Designing a graduate capstone course: Encouraging evidence-based practice in educational technology
Jeffrey Kenton, Towson University, United States
Society for Information Technology & Teacher Education International Conference, in Nashville, Tennessee, USA ISBN 978-1-880094-84-6 Publisher: Association for the Advancement of Computing in Education (AACE), Chesapeake, VA
In recent years, teacher accountability has assumed a vital role in both initial preparation programs and inservice professional development activities. Teacher accountability measures are now steering personnel decisions, and reviving the debate over merit pay based on classroom effectiveness. Due to these accountability measures, many school districts are re-examining their policies toward reimbursing continuing education tuition credits. In this case, a master’s degree is no longer enough justification to receive an increase in salary. As a result, graduate education programs are beginning to scrutinize their course offerings, aiming to increase inservice evidence of instructional effectiveness. Our instructional technology program decided to require its students to complete an intensive, end-of-program technology experience, by writing a thesis, by completing an internship, or by completing a capstone portfolio project. The purpose of this presentation is to describe the capstone experience and how it helps students demonstrate evidence of classroom effectiveness.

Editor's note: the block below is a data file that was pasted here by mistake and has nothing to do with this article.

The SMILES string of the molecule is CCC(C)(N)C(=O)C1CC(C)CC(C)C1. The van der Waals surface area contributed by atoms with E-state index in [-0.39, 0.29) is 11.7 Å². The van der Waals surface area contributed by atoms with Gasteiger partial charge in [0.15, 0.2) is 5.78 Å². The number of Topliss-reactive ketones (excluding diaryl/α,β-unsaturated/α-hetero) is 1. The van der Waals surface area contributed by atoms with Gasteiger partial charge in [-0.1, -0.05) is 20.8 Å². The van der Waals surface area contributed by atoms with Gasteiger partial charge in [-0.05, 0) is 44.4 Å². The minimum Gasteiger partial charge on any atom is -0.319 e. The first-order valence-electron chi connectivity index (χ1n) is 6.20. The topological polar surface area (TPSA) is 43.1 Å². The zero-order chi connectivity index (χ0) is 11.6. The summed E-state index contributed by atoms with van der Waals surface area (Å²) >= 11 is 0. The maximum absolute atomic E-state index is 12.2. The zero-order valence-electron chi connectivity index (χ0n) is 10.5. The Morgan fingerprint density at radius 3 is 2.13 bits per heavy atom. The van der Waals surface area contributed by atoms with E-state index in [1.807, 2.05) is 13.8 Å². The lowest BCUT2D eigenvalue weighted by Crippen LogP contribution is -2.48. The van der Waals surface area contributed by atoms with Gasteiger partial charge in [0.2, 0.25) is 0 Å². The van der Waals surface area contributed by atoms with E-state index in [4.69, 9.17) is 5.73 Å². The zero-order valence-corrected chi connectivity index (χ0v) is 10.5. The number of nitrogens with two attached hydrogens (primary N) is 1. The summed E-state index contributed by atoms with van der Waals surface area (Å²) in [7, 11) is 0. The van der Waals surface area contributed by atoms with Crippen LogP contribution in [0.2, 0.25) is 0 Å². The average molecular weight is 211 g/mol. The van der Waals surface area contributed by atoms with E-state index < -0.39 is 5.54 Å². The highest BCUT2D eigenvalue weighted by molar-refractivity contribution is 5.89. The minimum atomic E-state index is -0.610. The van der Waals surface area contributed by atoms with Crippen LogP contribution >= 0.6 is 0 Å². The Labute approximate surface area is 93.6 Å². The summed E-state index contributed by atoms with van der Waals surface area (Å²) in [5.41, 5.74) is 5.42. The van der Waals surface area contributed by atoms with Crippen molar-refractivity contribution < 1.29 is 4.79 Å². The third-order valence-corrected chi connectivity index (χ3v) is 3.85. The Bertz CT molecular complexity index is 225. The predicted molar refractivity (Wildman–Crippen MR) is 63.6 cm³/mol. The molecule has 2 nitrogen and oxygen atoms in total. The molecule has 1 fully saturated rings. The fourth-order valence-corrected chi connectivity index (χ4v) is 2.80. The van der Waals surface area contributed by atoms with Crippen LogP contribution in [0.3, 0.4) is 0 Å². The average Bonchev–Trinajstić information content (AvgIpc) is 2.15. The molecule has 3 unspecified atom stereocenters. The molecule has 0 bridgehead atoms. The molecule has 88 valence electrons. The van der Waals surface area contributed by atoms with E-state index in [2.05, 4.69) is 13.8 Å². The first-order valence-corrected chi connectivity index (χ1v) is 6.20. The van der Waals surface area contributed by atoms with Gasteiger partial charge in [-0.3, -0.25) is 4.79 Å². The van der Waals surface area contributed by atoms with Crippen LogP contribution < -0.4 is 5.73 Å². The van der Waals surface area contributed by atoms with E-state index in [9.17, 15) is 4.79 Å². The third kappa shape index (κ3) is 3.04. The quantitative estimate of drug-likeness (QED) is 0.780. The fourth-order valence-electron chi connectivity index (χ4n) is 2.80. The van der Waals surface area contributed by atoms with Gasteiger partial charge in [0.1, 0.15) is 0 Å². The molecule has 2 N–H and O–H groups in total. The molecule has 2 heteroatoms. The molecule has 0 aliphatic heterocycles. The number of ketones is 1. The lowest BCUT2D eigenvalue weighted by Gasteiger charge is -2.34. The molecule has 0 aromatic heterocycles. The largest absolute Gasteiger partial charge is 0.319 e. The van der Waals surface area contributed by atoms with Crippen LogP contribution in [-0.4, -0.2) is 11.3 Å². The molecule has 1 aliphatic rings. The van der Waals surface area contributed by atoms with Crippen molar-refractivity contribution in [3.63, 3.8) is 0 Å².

Kenton, J. (2011). Designing a graduate capstone course: Encouraging evidence-based practice in educational technology. In M. Koehler & P. Mishra (Eds.), Proceedings of SITE 2011--Society for Information Technology & Teacher Education International Conference (pp. 1870-1875). Nashville, Tennessee, USA: Association for the Advancement of Computing in Education (AACE).